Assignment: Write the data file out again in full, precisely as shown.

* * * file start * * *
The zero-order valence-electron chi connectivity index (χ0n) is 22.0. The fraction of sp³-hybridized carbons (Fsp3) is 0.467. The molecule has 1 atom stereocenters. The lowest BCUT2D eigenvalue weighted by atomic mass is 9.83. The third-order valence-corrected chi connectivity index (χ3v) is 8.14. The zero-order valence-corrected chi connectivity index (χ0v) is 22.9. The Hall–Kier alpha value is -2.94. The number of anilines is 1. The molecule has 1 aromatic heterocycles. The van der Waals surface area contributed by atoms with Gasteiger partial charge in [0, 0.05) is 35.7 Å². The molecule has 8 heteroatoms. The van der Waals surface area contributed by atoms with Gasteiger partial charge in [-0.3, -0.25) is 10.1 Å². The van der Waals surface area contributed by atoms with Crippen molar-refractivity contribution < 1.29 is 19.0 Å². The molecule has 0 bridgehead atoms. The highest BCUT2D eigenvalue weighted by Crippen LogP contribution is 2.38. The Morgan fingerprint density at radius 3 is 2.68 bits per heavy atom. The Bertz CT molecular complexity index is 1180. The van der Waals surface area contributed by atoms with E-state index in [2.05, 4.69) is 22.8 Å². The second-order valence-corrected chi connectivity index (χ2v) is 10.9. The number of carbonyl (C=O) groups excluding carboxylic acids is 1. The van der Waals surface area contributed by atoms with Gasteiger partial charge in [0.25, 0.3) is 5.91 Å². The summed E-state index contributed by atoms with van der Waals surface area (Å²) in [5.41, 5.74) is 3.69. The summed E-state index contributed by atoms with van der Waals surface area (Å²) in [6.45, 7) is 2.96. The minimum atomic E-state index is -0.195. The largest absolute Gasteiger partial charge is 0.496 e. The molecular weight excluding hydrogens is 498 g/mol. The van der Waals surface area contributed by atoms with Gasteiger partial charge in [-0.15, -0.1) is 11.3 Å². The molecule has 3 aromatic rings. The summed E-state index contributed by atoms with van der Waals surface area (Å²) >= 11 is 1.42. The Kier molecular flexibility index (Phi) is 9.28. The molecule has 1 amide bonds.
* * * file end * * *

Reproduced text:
The zero-order valence-electron chi connectivity index (χ0n) is 22.0. The fraction of sp³-hybridized carbons (Fsp3) is 0.467. The molecule has 1 atom stereocenters. The lowest BCUT2D eigenvalue weighted by atomic mass is 9.83. The third-order valence-corrected chi connectivity index (χ3v) is 8.14. The zero-order valence-corrected chi connectivity index (χ0v) is 22.9. The Hall–Kier alpha value is -2.94. The number of anilines is 1. The molecule has 1 aromatic heterocycles. The van der Waals surface area contributed by atoms with Gasteiger partial charge in [0, 0.05) is 35.7 Å². The molecule has 8 heteroatoms. The van der Waals surface area contributed by atoms with Gasteiger partial charge in [-0.3, -0.25) is 10.1 Å². The van der Waals surface area contributed by atoms with Crippen molar-refractivity contribution < 1.29 is 19.0 Å². The molecule has 0 bridgehead atoms. The highest BCUT2D eigenvalue weighted by Crippen LogP contribution is 2.38. The Morgan fingerprint density at radius 3 is 2.68 bits per heavy atom. The Bertz CT molecular complexity index is 1180. The van der Waals surface area contributed by atoms with E-state index in [2.05, 4.69) is 22.8 Å². The second-order valence-corrected chi connectivity index (χ2v) is 10.9. The number of carbonyl (C=O) groups excluding carboxylic acids is 1. The van der Waals surface area contributed by atoms with Gasteiger partial charge in [0.25, 0.3) is 5.91 Å². The summed E-state index contributed by atoms with van der Waals surface area (Å²) in [5.41, 5.74) is 3.69. The summed E-state index contributed by atoms with van der Waals surface area (Å²) in [6.45, 7) is 2.96. The minimum atomic E-state index is -0.195. The largest absolute Gasteiger partial charge is 0.496 e. The molecular weight excluding hydrogens is 498 g/mol. The van der Waals surface area contributed by atoms with Gasteiger partial charge in [-0.15, -0.1) is 11.3 Å². The molecule has 3 aromatic rings. The summed E-state index contributed by atoms with van der Waals surface area (Å²) >= 11 is 1.42. The Kier molecular flexibility index (Phi) is 9.28. The molecule has 1 amide bonds.